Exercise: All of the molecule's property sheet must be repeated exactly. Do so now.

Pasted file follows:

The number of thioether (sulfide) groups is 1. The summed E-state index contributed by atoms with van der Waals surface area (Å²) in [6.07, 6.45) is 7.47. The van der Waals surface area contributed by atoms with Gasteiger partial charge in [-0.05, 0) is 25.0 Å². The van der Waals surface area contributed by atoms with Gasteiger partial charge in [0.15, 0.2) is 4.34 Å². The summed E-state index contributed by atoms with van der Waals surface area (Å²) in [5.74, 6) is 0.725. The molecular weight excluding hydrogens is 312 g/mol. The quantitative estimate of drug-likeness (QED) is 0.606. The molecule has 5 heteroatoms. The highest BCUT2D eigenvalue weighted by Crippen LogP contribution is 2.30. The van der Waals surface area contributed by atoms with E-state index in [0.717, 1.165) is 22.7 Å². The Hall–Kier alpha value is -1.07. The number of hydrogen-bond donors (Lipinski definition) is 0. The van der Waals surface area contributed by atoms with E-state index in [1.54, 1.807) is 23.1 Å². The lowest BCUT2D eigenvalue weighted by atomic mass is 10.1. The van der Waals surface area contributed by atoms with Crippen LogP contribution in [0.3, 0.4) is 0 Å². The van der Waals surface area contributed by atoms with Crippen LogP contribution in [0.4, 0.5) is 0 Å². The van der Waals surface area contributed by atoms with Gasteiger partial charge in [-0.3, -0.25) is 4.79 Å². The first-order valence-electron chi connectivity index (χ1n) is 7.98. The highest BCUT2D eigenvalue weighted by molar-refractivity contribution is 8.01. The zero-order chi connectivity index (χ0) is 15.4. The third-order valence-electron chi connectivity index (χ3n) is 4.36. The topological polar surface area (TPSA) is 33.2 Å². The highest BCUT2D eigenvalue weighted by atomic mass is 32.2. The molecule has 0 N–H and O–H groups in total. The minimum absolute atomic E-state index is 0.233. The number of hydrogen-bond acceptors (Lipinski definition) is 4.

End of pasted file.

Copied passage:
The number of thioether (sulfide) groups is 1. The summed E-state index contributed by atoms with van der Waals surface area (Å²) in [6.07, 6.45) is 7.47. The van der Waals surface area contributed by atoms with Gasteiger partial charge in [-0.05, 0) is 25.0 Å². The van der Waals surface area contributed by atoms with Gasteiger partial charge in [0.15, 0.2) is 4.34 Å². The summed E-state index contributed by atoms with van der Waals surface area (Å²) in [5.74, 6) is 0.725. The molecular weight excluding hydrogens is 312 g/mol. The quantitative estimate of drug-likeness (QED) is 0.606. The molecule has 5 heteroatoms. The highest BCUT2D eigenvalue weighted by Crippen LogP contribution is 2.30. The van der Waals surface area contributed by atoms with E-state index in [0.717, 1.165) is 22.7 Å². The Hall–Kier alpha value is -1.07. The number of hydrogen-bond donors (Lipinski definition) is 0. The van der Waals surface area contributed by atoms with E-state index in [1.54, 1.807) is 23.1 Å². The lowest BCUT2D eigenvalue weighted by atomic mass is 10.1. The van der Waals surface area contributed by atoms with Crippen LogP contribution in [0.3, 0.4) is 0 Å². The van der Waals surface area contributed by atoms with Crippen LogP contribution in [0.4, 0.5) is 0 Å². The van der Waals surface area contributed by atoms with Gasteiger partial charge in [-0.3, -0.25) is 4.79 Å². The first-order valence-electron chi connectivity index (χ1n) is 7.98. The highest BCUT2D eigenvalue weighted by molar-refractivity contribution is 8.01. The zero-order chi connectivity index (χ0) is 15.4. The third-order valence-electron chi connectivity index (χ3n) is 4.36. The topological polar surface area (TPSA) is 33.2 Å². The highest BCUT2D eigenvalue weighted by atomic mass is 32.2. The molecule has 0 N–H and O–H groups in total. The minimum absolute atomic E-state index is 0.233. The number of hydrogen-bond acceptors (Lipinski definition) is 4.